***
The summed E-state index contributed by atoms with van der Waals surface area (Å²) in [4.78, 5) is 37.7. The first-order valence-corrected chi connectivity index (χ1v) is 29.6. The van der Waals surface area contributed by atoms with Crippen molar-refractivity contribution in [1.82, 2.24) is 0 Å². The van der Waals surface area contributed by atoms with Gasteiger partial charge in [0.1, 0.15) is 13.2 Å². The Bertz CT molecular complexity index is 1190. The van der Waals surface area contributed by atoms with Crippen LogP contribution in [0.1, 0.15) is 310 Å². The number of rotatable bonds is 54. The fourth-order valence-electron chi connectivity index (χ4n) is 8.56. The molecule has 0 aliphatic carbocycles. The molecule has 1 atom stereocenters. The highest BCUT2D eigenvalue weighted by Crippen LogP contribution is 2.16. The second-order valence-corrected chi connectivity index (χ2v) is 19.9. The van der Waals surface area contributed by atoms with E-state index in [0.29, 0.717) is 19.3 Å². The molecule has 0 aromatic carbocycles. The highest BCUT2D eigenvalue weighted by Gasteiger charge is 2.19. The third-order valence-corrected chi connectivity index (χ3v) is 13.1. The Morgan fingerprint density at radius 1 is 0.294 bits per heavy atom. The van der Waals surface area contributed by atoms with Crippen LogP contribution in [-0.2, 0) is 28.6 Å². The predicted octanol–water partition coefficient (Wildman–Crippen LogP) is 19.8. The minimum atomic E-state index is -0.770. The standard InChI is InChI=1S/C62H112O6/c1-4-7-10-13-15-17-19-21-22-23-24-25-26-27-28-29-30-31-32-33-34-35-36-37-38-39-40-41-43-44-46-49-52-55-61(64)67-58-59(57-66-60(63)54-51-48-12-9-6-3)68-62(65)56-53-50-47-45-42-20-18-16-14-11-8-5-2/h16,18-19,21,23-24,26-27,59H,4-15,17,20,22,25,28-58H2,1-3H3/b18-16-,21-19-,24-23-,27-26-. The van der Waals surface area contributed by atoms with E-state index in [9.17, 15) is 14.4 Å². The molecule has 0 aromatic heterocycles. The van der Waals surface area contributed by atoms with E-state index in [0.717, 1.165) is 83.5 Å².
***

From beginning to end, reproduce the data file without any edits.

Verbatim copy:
The summed E-state index contributed by atoms with van der Waals surface area (Å²) in [4.78, 5) is 37.7. The first-order valence-corrected chi connectivity index (χ1v) is 29.6. The van der Waals surface area contributed by atoms with Crippen molar-refractivity contribution in [1.82, 2.24) is 0 Å². The van der Waals surface area contributed by atoms with Gasteiger partial charge in [0.1, 0.15) is 13.2 Å². The Bertz CT molecular complexity index is 1190. The van der Waals surface area contributed by atoms with Crippen LogP contribution in [0.1, 0.15) is 310 Å². The number of rotatable bonds is 54. The fourth-order valence-electron chi connectivity index (χ4n) is 8.56. The molecule has 0 aliphatic carbocycles. The molecule has 1 atom stereocenters. The highest BCUT2D eigenvalue weighted by Crippen LogP contribution is 2.16. The second-order valence-corrected chi connectivity index (χ2v) is 19.9. The van der Waals surface area contributed by atoms with E-state index in [0.29, 0.717) is 19.3 Å². The molecule has 0 aromatic carbocycles. The highest BCUT2D eigenvalue weighted by Gasteiger charge is 2.19. The third-order valence-corrected chi connectivity index (χ3v) is 13.1. The Morgan fingerprint density at radius 1 is 0.294 bits per heavy atom. The van der Waals surface area contributed by atoms with Crippen LogP contribution in [-0.2, 0) is 28.6 Å². The predicted octanol–water partition coefficient (Wildman–Crippen LogP) is 19.8. The minimum atomic E-state index is -0.770. The standard InChI is InChI=1S/C62H112O6/c1-4-7-10-13-15-17-19-21-22-23-24-25-26-27-28-29-30-31-32-33-34-35-36-37-38-39-40-41-43-44-46-49-52-55-61(64)67-58-59(57-66-60(63)54-51-48-12-9-6-3)68-62(65)56-53-50-47-45-42-20-18-16-14-11-8-5-2/h16,18-19,21,23-24,26-27,59H,4-15,17,20,22,25,28-58H2,1-3H3/b18-16-,21-19-,24-23-,27-26-. The van der Waals surface area contributed by atoms with E-state index in [9.17, 15) is 14.4 Å². The molecule has 0 aromatic heterocycles. The van der Waals surface area contributed by atoms with E-state index in [0.717, 1.165) is 83.5 Å².